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When you go somewhere like Kenya and you see how the children don't have pencils and pens, and all of these things are considered luxuries, and what a privilege they see education as and how hungry they are to learn, I wanted to give my brother and sister long lectures. That definitely stayed with me.
My father was a professor of political science and also a young politician fighting for democracy in Kenya, and when things got ugly, he went into political exile in Mexico. Then I moved back to Kenya shortly after I turned one, and I grew up in Kenya.
I really enjoyed staying at an encampment at the top of a hill in the Samburu Reserve in Kenya. You reach it on a small plane; there is no electricity, no city noises and you sleep and shower under the Milky Way, with moths fluttering around a kerosene lamp, knowing that there are elephants and lions roaming free in the valley.
I didn't know any successful actors in Kenya, so I felt like I could get away with going to college to study film more easily than I could with saying, 'I want to be an actor.' That's what I did.
I wouldn't recommend people to go up and ride their road bikes in Kenya. Bikes are not meant to be on the roads. But the mountain biking is fantastic. You can go right up into the tea and coffee plantations up in the highlands. You can descend the great Rift Valley.
I did go on safari in Kenya when I was 17, with my mother, stepfather and little brother, and I kept a careful journal of the experience that was very helpful in terms of my sensory impressions of Africa. I have traveled quite a bit at distinct times in my life, though now that I have kids I've settled down.
We played well in Kenya. We didn't lose a game and we bowled Pakistan out for 100 twice. We don't need to change much from that for this tournament.
In Kenya, where there isn't the luxury of feeding grains to animals, livestock yield more calories than they consume because they are fattened on grass and agricultural by-products inedible to humans.
When resources are degraded, we start competing for them, whether it is at the local level in Kenya, where we had tribal clashes over land and water, or at the global level, where we are fighting over water, oil, and minerals. So one way to promote peace is to promote sustainable management and equitable distribution of resources.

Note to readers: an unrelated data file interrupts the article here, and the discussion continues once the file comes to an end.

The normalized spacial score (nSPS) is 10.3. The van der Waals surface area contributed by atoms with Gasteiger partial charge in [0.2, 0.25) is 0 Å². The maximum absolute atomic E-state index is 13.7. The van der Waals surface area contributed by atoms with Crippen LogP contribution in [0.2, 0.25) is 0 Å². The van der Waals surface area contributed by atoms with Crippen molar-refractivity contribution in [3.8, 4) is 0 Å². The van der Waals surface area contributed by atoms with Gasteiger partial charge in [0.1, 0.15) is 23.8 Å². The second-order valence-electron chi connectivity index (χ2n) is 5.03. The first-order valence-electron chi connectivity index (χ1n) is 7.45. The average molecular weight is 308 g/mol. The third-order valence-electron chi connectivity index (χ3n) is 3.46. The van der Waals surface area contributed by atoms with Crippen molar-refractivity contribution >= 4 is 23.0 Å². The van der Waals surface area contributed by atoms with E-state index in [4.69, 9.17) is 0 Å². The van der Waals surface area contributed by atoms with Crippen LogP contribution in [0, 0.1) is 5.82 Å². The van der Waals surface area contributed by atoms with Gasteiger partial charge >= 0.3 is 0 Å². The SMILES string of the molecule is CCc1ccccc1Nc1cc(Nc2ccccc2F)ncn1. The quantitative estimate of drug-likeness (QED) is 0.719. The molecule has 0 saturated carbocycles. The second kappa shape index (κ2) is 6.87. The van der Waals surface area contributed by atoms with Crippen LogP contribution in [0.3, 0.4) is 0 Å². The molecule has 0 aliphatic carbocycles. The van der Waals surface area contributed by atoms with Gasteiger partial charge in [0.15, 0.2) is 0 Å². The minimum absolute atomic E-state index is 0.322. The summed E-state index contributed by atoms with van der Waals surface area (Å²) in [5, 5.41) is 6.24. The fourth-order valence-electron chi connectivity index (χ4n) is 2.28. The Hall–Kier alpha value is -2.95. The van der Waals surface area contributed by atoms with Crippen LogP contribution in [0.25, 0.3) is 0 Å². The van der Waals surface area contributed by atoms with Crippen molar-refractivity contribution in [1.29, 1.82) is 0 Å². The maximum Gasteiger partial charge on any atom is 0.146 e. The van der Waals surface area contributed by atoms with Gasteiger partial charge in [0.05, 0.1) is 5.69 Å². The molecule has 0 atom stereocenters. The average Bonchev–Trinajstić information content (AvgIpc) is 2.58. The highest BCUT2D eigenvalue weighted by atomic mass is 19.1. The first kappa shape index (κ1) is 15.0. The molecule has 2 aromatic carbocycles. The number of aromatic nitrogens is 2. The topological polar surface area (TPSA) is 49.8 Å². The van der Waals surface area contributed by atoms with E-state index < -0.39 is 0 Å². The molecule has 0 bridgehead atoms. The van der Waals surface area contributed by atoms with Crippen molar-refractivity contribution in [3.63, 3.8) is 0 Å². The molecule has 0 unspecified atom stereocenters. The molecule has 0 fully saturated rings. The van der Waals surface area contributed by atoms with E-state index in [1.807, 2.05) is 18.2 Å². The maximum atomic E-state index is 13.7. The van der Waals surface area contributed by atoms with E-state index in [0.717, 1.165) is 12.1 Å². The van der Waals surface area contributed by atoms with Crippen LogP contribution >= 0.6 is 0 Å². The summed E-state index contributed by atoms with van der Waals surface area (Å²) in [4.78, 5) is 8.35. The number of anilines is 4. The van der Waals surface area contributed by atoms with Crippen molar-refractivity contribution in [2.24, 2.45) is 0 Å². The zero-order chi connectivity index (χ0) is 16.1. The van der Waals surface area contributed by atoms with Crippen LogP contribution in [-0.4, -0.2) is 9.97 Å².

In Kenya women are the first victims of environmental degradation, because they are the ones who walk for hours looking for water, who fetch firewood, who provide food for their families.
For countries such as Kenya to emerge as economic powerhouses, they need better infrastructure: roads, ports, smart grids and power plants. Infrastructure is expensive, and takes a long time to build. In the meantime, hackers are building 'grassroots infrastructure,' using the mobile-phone system to build solutions that are ready for market.
Globalization has made copper and other minerals more valuable, and Ghana and Kenya have recently discovered mineral resources.
Having travelled to some 20 African countries, I find myself, like so many other visitors to Africa before me, intoxicated with the continent. And I am not referring to the animals, as much as I have been enthralled by them during safaris in Kenya, Tanzania and Zimbabwe. Rather, I am referring to the African peoples.
In Kenya, I met wonderful girls; girls who wanted to help their communities. I was with them in their school, listening to their dreams. They still have hope. They want to be doctor and teachers and engineers.
I am grateful to my father for sending me to school, and that we moved from Somalia to Kenya, where I learned English.
Ayaan Hirsi Ali
Obama has little or nothing to do with the civil-rights movement. His roots are in Kenya, and he is shaped far more by anti-colonialism than by anything that Martin Luther King said or did.
I grew up in Nairobi, which is the capital of Kenya, so it's hustle and bustle, and there's always something going on.
I was raised in Kenya, and I always wanted to be an actor from when I was really, really little, but the first time I thought it was something that I could make a career of was when I watched 'The Color Purple.' I think I was nine, maybe, and I saw people that looked like me - Whoopi Goldberg and Oprah.
A majority of my blind students at the International Institute for Social Entrepreneurs in Trivandrum, India, a branch of Braille Without Borders, came from the developing world: Madagascar, Colombia, Tibet, Liberia, Ghana, Kenya, Nepal and India.
I very much like Kenya. It's hard to beat the Masai Mara and the idea of ballooning across it. I have a great time at Lewa. There's more rhinos than you'll find anywhere. A great part for the children is you can ride horses with the giraffes and the zebra.
We need to send Barack Obama back to Chicago. I'd like to send him back to Kenya, back to Indonesia. We have to unmask this man. This is a man that seeks to destroy all concept of God. And I will tell you what, this is classical Marxist philosophy.
Earlier, 100,000 elephants lived in Kenya and we didn't have any noteworthy problem with it. The problem that we have is not that there are now more elephants.
When my father arrived in Kenya, he had found the Kikuyu way of life similar to that of the British at the time the Romans invaded England 2,000 years ago.
My parents met in Kenya. My father is African, is Kenyan. The Kenyan side of my family was involved in the anti-colonial movement.
In Kenya you've got the great birds and monkeys leaping through the trees overhead. It's a chance to remember what the world is really like.
Martin Luther King, Jr.
John F. Kennedy
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